Because my kids are homeschooled, the pressure around holidays is not as intense. But when the neighbors in our new neighborhood went all out and decorated their home with pumpkins, ghosts hanging in the trees, and a two-story, inflatable Frankenstein, I knew this was the year we would talk about Halloween. My children are very fond of their next-door playmate, a little boy the same age as my oldest first-grader.
“Why is Ryan’s house all decorated?”
A few days earlier, I enjoyed a visit with another mom. Her approach was to tell her children, “That is their holiday, and we have ours.” She took away some bat and pumpkin stickers they had received, and that was that. I knew that would not be my own approach.
As much as I want my children to have a solid Islamic identity, I do not want them to be crippled by an attitude of isolation and superiority over other people. I do not want them to view their society with the lonely and paralyzing perspective that everyone else is the other. They will never be able to be the neighbors that Islam teaches us to be, the friends, the citizens, the activists, if they do not feel a genuine kinship, humility, and connection with the people around them.
At the same time, they must believe firmly, strongly that the guidance they have in front of them is the truth. Not everything is OK, not everything goes. To each his own is not a maxim that a believer in God can live by. There is one straight path. We bear witness to that every single day. It is a fine line, this distinction, but such a crucial one.
While the permissibility of Muslims trick-or-treating is up for discussion and I have not researched the arguments for or against, I believe that it is not something that is worth the time or attention of my children and does not mesh with the values they are growing up with.
So I answered in short sentences. I paused before answering, taking my time, so I could think about what meanings I wanted to communicate. I wanted them to ask the questions and direct the discussion, so they could feel ownership over the answers. We are very used to this purposeful, meandering style of discussion in our home, and my children are growing up loving it.
“They are celebrating a holiday called Halloween. A lot of people celebrate it. But a lot of people don’t, like us.”
Why don’t some people celebrate it?
We parked the car in our driveway. I left the heat on, since I knew we would be sitting there for a while.
“Because there are meanings behind it that don’t agree with Islam, that aren’t pleasing to Allah.”
What kind of meanings?
“Well, it came originally from paganism, religions that don’t believe in God and worship idols and other things in creation. It also has a lot of things associated with it that we don’t want to be a part of, like imitating the devil, scaring people, dressing up, and ghosts. Some kids go out and dress up and go door to door saying, “Trick or Treat,” but a lot of other families don’t like their kids to participate because of those meanings.”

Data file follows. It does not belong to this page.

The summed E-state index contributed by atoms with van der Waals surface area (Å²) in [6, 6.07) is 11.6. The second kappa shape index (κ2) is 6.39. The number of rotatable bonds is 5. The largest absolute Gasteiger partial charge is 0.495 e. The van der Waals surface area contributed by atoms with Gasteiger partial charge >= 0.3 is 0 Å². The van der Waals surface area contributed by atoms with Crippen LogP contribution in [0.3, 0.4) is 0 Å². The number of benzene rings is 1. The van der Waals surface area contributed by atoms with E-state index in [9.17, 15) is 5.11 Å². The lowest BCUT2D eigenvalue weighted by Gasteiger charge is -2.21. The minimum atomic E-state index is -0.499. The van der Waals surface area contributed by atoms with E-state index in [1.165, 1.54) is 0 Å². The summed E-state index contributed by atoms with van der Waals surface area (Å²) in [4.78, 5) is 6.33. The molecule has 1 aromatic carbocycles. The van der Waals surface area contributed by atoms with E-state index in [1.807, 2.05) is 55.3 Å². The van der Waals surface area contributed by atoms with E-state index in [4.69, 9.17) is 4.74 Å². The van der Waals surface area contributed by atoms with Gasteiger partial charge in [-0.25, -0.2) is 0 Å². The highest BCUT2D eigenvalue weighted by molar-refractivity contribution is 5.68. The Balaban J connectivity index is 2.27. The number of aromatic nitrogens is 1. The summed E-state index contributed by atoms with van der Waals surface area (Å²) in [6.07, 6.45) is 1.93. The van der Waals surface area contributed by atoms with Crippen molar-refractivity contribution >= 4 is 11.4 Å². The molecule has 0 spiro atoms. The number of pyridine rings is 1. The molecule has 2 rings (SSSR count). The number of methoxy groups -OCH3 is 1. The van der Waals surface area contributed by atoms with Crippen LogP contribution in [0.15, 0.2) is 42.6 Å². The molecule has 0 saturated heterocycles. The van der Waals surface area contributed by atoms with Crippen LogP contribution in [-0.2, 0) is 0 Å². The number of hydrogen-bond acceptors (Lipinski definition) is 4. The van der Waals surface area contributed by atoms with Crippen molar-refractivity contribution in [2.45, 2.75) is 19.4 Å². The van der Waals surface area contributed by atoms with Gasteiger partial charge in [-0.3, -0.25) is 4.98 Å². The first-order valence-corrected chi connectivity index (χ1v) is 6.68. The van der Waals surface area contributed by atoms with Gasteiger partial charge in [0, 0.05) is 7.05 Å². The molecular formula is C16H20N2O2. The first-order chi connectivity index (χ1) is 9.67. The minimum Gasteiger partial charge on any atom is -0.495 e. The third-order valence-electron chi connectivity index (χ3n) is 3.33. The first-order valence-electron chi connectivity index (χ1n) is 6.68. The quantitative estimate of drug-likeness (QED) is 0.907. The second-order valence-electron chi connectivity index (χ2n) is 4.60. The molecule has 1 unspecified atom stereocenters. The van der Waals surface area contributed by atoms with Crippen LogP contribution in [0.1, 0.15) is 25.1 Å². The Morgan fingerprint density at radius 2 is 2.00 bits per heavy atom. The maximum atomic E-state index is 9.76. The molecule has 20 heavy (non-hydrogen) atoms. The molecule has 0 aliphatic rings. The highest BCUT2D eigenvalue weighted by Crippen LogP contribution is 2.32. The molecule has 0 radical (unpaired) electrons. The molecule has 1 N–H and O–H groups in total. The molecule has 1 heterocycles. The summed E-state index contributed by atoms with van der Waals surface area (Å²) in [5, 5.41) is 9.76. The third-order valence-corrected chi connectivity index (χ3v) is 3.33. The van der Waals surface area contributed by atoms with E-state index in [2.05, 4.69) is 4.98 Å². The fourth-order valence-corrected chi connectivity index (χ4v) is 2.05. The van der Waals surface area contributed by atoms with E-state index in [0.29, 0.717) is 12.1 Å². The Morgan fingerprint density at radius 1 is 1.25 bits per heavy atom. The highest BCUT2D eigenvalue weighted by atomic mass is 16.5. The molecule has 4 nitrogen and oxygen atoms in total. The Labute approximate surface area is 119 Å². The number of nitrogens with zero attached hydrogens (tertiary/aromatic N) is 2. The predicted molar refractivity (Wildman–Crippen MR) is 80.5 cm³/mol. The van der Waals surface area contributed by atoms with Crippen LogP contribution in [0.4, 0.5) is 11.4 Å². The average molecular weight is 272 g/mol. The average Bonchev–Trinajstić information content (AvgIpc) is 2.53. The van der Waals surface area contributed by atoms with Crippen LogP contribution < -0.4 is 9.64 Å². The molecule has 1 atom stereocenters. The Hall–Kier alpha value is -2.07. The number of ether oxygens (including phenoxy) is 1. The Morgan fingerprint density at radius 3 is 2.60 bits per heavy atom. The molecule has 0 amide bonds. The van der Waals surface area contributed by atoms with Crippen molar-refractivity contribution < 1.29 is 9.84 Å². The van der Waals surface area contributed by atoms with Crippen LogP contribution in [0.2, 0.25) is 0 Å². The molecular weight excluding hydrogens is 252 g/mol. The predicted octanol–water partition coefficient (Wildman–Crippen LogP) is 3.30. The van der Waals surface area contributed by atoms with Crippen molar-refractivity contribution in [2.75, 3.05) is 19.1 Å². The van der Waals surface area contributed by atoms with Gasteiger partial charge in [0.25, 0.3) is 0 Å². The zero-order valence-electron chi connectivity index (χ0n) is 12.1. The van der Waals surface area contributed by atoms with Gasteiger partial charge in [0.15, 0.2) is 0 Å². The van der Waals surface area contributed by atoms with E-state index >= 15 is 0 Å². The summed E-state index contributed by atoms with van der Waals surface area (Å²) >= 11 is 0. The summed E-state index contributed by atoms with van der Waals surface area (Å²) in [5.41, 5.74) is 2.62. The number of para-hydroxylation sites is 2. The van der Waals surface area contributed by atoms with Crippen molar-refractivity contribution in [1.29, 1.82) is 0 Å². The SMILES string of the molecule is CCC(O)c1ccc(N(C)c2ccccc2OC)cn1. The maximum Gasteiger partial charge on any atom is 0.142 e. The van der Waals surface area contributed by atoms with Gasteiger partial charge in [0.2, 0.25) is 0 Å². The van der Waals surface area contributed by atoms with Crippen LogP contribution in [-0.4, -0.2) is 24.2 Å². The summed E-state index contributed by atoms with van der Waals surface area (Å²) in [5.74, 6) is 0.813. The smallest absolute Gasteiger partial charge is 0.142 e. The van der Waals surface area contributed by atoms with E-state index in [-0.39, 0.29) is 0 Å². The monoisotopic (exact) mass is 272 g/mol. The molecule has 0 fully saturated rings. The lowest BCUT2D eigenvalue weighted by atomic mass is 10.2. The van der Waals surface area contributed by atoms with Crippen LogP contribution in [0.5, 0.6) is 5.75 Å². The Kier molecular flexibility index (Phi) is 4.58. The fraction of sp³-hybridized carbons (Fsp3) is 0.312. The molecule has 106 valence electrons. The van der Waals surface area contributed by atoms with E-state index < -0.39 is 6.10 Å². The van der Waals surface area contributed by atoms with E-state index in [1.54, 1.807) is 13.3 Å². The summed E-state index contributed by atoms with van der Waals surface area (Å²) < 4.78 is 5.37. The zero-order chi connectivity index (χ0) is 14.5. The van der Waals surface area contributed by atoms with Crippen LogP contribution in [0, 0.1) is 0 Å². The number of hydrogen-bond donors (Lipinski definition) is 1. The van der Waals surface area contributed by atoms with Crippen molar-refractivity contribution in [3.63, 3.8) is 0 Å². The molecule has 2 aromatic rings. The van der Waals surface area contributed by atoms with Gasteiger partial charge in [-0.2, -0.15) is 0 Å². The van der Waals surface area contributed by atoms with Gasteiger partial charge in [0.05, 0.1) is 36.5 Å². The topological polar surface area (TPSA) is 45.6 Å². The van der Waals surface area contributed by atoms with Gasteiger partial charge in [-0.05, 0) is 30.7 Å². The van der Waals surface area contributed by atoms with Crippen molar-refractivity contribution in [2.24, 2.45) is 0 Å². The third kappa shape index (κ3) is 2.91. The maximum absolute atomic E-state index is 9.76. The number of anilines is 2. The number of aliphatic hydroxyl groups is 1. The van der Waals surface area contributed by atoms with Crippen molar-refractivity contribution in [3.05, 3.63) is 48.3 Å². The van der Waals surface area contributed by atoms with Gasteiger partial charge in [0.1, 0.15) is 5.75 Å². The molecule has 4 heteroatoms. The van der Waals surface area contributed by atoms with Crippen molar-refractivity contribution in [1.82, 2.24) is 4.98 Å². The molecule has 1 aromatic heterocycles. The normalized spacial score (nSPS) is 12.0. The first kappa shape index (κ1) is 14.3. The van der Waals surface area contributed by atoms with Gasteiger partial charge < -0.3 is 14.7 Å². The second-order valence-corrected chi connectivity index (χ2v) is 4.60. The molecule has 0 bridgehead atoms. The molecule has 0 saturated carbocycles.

I saw the eyes of my children linger on their neighbors’ decorated house as they thought about it.
Then why does Ryan celebrate it?
This is where the challenge lies for us, the parents of American Muslim children. How do we make them proud of their faith, confident in the differences between Islam and other faiths, but without developing disdain or separation from their friends and neighbors?
“Well, think about Eid. What if I told you that Eid was just about candy and pretty dresses and presents? Is that true? Or is their a deeper meaning behind our holiday?”
Eid is more than just that.
My eldest summarized the significance of the two Eids: celebrating the end of Ramadan, being happy that we are Muslim, celebrating the season of Hajj, and the sacrifice of Abraham.
“Yes, exactly! But you know, some Muslims don’t read or think very deeply, and they actually do think Eid is just about dressing up and eating good food. I want candy, I want dresses! YUM YUM YUM!”
“In the same way, a lot of our friends and neighbors may not think too much about the deeper meaning of Halloween. They just like it because they get to dress up and eat candy and do fun things.”
I say each of their names, watch them nod, registering this.
“That’s OK, they are still our friends and neighbors. We care for them very much. We are all human and make mistakes, and the Muslim is always merciful with other people’s mistakes because that is what Allah loves.
“Maybe someday, we can talk to them about it and tell them what we believe in and why we don’t celebrate it. But for now, because we know, because we read and discuss a lot in our family, because we have the Quran, and because we think a lot about things and try our best to find out what pleases Allah and what doesn’t, we know that Halloween isn’t something good for us.”
Our conversation continues. When you’re older, we can learn some more about it, maybe watch the History Channel’s program on Halloween. We talk some more, I rehash the answers in different words and from different angles, and you are satisfied. The jack-o-lanterns and candy no longer look so enticing to your eyes. There is something deeper in your small, big hearts to give you strength. Most importantly, you have gone one more step in making sense of your world, your obligations, and your relationships with other people.
Maha is a homeschooling mother of four children (6, 4, 2, and 1) and lives in Michigan. She is an active MAS worker and loves being in nature, writing, and working for Islam. She blogs occasionally at Even Sparrows Pray.